LONDON (Reuters) - Sterling was rooted near a seven-year low against the dollar on Wednesday with a weaker than expected reading of construction industry sentiment adding to a blow from weak numbers on manufacturing a day earlier.
The construction purchasing managers index showed growth in the sector fell to a 10-month low in February in what was its weakest reading in almost three years.
While Britain’s economy continues to outpace many of its European peers, investors have become convinced it will not be strong enough any time soon to justify a rise in interest rates.
The pound has also been hit hard since the formal launch just over a week ago of Britain’s referendum campaign over whether to remain in the European Union. Sterling fell 0.2 percent to $1.3935 and 78.02 pence per euro on Wednesday.
“I won’t be getting bullish on the pound any time soon,” said Kit Juckes, a strategist with Societe Generale in London.
“A catalyst for the next leg lower in sterling against the dollar is absent at the moment. But I’m not sure the EU referendum debate is getting less toxic, and I’m certain the outcome is as unclear as it could be.”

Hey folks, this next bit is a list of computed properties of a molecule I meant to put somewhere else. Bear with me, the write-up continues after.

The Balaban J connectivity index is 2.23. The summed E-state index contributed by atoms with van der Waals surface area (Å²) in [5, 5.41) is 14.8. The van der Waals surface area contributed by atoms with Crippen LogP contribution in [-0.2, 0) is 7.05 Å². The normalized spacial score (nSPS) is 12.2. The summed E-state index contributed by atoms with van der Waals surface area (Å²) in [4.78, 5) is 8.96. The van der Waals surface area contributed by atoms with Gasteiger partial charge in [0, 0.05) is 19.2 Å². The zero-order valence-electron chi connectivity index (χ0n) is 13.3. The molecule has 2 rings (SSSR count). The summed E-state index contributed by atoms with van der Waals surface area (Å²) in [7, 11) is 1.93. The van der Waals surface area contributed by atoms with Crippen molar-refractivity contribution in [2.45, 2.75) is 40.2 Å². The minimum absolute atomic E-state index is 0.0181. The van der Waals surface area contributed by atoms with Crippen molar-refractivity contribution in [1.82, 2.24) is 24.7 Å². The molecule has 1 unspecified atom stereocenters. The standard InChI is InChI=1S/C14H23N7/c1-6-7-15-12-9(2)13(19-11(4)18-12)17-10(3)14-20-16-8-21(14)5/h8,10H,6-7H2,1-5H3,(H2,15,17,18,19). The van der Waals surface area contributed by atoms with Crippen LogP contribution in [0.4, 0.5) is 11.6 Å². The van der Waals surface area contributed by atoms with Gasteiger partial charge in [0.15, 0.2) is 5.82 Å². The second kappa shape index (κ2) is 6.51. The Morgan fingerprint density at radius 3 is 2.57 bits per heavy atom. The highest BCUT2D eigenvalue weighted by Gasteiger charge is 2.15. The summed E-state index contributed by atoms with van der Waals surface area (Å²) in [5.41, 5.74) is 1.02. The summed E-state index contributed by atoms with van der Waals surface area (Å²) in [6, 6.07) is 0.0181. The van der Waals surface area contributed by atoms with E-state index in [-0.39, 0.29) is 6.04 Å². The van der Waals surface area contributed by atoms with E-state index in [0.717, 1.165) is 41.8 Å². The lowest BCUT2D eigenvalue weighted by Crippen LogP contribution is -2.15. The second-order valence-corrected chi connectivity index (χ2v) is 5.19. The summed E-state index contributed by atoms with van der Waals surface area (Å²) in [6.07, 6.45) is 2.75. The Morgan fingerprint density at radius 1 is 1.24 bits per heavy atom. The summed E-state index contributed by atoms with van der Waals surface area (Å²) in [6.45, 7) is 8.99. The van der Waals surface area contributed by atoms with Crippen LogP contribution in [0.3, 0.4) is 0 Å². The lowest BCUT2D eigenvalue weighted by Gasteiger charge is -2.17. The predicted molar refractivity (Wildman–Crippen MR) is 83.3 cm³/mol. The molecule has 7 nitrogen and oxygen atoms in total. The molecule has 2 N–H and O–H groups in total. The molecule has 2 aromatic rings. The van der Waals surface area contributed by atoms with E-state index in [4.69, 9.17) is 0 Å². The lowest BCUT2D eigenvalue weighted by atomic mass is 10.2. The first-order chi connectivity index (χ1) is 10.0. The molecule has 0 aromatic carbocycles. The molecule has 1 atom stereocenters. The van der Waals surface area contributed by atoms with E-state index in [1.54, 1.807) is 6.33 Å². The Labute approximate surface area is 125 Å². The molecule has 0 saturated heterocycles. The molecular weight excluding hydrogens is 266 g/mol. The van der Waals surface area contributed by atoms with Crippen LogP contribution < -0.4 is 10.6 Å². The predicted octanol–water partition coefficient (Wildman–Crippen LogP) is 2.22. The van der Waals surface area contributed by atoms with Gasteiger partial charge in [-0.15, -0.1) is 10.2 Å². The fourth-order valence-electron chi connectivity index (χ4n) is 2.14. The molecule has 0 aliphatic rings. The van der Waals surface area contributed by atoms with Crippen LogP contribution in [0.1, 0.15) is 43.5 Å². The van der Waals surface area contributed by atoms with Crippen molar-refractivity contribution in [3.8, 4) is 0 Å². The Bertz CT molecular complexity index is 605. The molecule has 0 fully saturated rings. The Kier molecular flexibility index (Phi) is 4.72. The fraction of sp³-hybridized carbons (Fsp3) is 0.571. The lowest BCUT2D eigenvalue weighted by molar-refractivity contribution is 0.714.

The pound’s almost 9 percent fall on a trade-weighted basis in the last three months is its worst performance in seven years, driven largely by worries that Britons may vote on June 23 to leave the EU.
Investors worry a “Brexit”, as well as further pushing back UK rate hike expectations, would threaten the huge foreign investment flows Britain needs to balance its current account deficit, one of the biggest in the developed world at around 4 percent of output.
A poll published on Wednesday showed more than half of ordinary Britons are worried an “Out” vote will weaken the pound, with 43 percent saying it will be an important factor in how they vote in June.
“A slower week for data and policy events... could create some breathing room for the pound after previous losses,” analysts from Citi said in a morning note. “However, with short positioning not yet stretched investors may sell into any rally.”
Editing by Jeremy Gaunt